An African-American supporter of Donald Trump tweeted a cartoon on Monday of Hillary Clinton in blackface, seemingly mocking her outreach to black voters.
"Black Americans, THANK YOU FOR YOUR VOTES and letting me use you again .. See you again in 4 years," Pastor Mark Burns tweeted Monday. The tweet was later deleted.
The photo attached has Clinton, with her face painted black, standing in front of a podium holding a sign reading, "#@!* the police" and "I ain't no ways tired of pandering to African-Americans."
At first Burns tried to defend the tweet:
"I am standing behind that picture," Burns said. "We as African-Americans, we need to make Democrats fight for our vote. We need to make them fight for us. We need to make them do what they say they are gonna do, because we are just as valuable as every race in the great state of the United States of America and we're not treated that way."
And then Burns also tweeted this image:
Yes, that's a photoshopped image and has nothing to do with Bill and Hillary.
Later Burns, or perhaps somebody in the campaign, decided that he better apologize:
CNN's Alisyn Camerota prefaced her question with Burns by remarking, "This is allegedly, it claimed to be of Bill Clinton and Hillary Clinton in black face. This is not true. This has been disproven and debunked time and again. This has surfaced in previous presidential races. So why share it?"
"Well, obviously you know I think in reference to that particular post — of course, I didn't have the correct information knowing that it wasn't Bill Clinton," Burns said in an interview with CNN's "New Day." "And I apologize for that as well, for posting incorrect information. Again, I think that's what the true message of grace is, that you know once you discover new information, you are quickly to change your opinion and get back on the right path. And that's what I'm doing right now to the whole world, is to say, listen, in my sincere heart of hearts, my job as a pastor is to draw people together, not push them away."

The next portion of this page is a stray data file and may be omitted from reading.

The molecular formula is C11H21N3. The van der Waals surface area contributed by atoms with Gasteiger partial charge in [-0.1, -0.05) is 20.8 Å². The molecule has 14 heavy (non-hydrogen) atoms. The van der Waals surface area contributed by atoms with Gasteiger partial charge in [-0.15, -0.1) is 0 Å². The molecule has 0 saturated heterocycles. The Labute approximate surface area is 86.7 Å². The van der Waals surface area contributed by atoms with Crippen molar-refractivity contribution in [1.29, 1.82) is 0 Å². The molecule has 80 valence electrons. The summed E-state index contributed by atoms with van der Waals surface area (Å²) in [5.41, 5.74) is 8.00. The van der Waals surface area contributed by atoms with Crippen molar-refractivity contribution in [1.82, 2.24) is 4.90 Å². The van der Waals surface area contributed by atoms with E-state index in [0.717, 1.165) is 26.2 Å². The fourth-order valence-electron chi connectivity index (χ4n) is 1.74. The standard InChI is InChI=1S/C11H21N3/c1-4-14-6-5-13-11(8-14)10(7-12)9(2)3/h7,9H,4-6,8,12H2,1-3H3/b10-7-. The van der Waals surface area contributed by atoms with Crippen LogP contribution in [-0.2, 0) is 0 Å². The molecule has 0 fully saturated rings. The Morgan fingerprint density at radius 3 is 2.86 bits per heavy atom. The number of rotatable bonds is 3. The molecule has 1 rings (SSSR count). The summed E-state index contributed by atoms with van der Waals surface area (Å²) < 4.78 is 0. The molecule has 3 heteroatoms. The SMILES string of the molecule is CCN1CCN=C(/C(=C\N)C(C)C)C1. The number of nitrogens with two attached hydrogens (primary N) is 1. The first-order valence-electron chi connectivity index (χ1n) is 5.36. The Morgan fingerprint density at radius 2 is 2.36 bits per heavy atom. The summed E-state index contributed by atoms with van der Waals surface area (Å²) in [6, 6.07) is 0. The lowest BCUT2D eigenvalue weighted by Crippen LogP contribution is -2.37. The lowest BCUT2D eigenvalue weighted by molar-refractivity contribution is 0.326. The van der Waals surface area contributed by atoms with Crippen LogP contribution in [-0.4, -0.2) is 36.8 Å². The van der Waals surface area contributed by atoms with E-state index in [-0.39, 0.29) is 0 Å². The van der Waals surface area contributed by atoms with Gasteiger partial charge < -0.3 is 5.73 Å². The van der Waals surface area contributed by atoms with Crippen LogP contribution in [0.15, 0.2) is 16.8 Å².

Burns added that once he realized "how it was pulling people apart," he regretted retweeting the image, which was still on his Twitter page at the time of the interview.
"But we need to begin to see each other just as Americans and really, really stop focusing on the things that divide us," Burns continued. "And that message was a divisive message. And once I discovered how divisive it was — this is not the campaign talking, this is not somebody yelling in my ear saying you need to take that down or this is Mark Burns all by himself, who truly loves people. And I love this country and I believe in Donald Trump for president."
You know I would actually argue that it is impossible to "love this country" and then "believe in Donald Trump for president."
I swear the only non-white male supporters that Donald Trump can find to defend his campaign are self loathing women, and racist against minorities minorities.